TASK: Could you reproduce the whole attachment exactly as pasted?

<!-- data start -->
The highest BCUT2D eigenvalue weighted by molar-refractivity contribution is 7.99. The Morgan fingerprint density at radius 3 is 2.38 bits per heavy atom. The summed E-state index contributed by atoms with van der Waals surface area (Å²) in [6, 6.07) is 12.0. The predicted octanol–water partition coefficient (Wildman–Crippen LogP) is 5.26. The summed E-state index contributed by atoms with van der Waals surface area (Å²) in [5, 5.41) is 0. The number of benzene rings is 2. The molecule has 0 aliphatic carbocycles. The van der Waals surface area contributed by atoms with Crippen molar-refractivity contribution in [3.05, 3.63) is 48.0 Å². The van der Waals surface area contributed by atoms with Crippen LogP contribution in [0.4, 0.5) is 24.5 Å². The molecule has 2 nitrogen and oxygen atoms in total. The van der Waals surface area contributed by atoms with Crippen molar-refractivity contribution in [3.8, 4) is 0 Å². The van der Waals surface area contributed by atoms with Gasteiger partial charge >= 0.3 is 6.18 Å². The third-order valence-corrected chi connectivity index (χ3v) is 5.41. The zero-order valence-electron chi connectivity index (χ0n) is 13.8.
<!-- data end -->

The highest BCUT2D eigenvalue weighted by molar-refractivity contribution is 7.99. The Morgan fingerprint density at radius 3 is 2.38 bits per heavy atom. The summed E-state index contributed by atoms with van der Waals surface area (Å²) in [6, 6.07) is 12.0. The predicted octanol–water partition coefficient (Wildman–Crippen LogP) is 5.26. The summed E-state index contributed by atoms with van der Waals surface area (Å²) in [5, 5.41) is 0. The number of benzene rings is 2. The molecule has 0 aliphatic carbocycles. The van der Waals surface area contributed by atoms with Crippen molar-refractivity contribution in [3.05, 3.63) is 48.0 Å². The van der Waals surface area contributed by atoms with Crippen LogP contribution in [0.4, 0.5) is 24.5 Å². The molecule has 2 nitrogen and oxygen atoms in total. The van der Waals surface area contributed by atoms with Crippen molar-refractivity contribution in [3.8, 4) is 0 Å². The van der Waals surface area contributed by atoms with Gasteiger partial charge >= 0.3 is 6.18 Å². The third-order valence-corrected chi connectivity index (χ3v) is 5.41. The zero-order valence-electron chi connectivity index (χ0n) is 13.8.